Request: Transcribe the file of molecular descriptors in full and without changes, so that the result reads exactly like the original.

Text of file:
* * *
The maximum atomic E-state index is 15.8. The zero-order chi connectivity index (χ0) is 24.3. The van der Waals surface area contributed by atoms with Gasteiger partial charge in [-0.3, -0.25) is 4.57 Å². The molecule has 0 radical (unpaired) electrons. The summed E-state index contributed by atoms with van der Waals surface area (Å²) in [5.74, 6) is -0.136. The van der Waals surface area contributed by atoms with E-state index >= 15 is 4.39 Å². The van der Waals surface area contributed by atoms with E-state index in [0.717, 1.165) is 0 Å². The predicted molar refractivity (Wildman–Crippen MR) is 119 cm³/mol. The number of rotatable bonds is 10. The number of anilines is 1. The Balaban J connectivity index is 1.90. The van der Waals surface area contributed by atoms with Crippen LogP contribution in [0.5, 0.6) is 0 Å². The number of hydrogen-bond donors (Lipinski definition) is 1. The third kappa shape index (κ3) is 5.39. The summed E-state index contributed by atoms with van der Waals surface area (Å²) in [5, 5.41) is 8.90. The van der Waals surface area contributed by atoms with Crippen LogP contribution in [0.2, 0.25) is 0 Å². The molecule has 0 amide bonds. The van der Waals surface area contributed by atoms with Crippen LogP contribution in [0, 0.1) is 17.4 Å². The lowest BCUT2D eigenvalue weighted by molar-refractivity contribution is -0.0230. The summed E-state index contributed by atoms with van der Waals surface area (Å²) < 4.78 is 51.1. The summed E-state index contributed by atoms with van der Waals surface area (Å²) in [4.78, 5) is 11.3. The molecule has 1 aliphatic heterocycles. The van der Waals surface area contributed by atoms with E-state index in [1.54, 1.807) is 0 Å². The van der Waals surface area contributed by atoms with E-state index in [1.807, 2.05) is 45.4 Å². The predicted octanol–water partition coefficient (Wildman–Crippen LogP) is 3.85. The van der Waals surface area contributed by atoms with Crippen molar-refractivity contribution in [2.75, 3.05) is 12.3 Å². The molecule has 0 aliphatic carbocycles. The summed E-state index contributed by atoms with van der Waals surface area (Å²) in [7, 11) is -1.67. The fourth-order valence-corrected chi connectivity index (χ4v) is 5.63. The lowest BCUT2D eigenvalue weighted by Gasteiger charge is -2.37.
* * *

The maximum atomic E-state index is 15.8. The zero-order chi connectivity index (χ0) is 24.3. The van der Waals surface area contributed by atoms with Gasteiger partial charge in [-0.3, -0.25) is 4.57 Å². The molecule has 0 radical (unpaired) electrons. The summed E-state index contributed by atoms with van der Waals surface area (Å²) in [5.74, 6) is -0.136. The van der Waals surface area contributed by atoms with E-state index >= 15 is 4.39 Å². The van der Waals surface area contributed by atoms with E-state index in [0.717, 1.165) is 0 Å². The predicted molar refractivity (Wildman–Crippen MR) is 119 cm³/mol. The number of rotatable bonds is 10. The number of anilines is 1. The Balaban J connectivity index is 1.90. The van der Waals surface area contributed by atoms with Crippen LogP contribution in [0.5, 0.6) is 0 Å². The number of hydrogen-bond donors (Lipinski definition) is 1. The third kappa shape index (κ3) is 5.39. The summed E-state index contributed by atoms with van der Waals surface area (Å²) in [5, 5.41) is 8.90. The van der Waals surface area contributed by atoms with Crippen LogP contribution in [0.2, 0.25) is 0 Å². The molecule has 0 amide bonds. The van der Waals surface area contributed by atoms with Crippen LogP contribution in [0, 0.1) is 17.4 Å². The lowest BCUT2D eigenvalue weighted by molar-refractivity contribution is -0.0230. The summed E-state index contributed by atoms with van der Waals surface area (Å²) < 4.78 is 51.1. The summed E-state index contributed by atoms with van der Waals surface area (Å²) in [4.78, 5) is 11.3. The molecule has 1 aliphatic heterocycles. The van der Waals surface area contributed by atoms with E-state index in [1.54, 1.807) is 0 Å². The van der Waals surface area contributed by atoms with E-state index in [1.807, 2.05) is 45.4 Å². The predicted octanol–water partition coefficient (Wildman–Crippen LogP) is 3.85. The van der Waals surface area contributed by atoms with Crippen molar-refractivity contribution in [2.75, 3.05) is 12.3 Å². The molecule has 0 aliphatic carbocycles. The summed E-state index contributed by atoms with van der Waals surface area (Å²) in [7, 11) is -1.67. The fourth-order valence-corrected chi connectivity index (χ4v) is 5.63. The lowest BCUT2D eigenvalue weighted by Gasteiger charge is -2.37.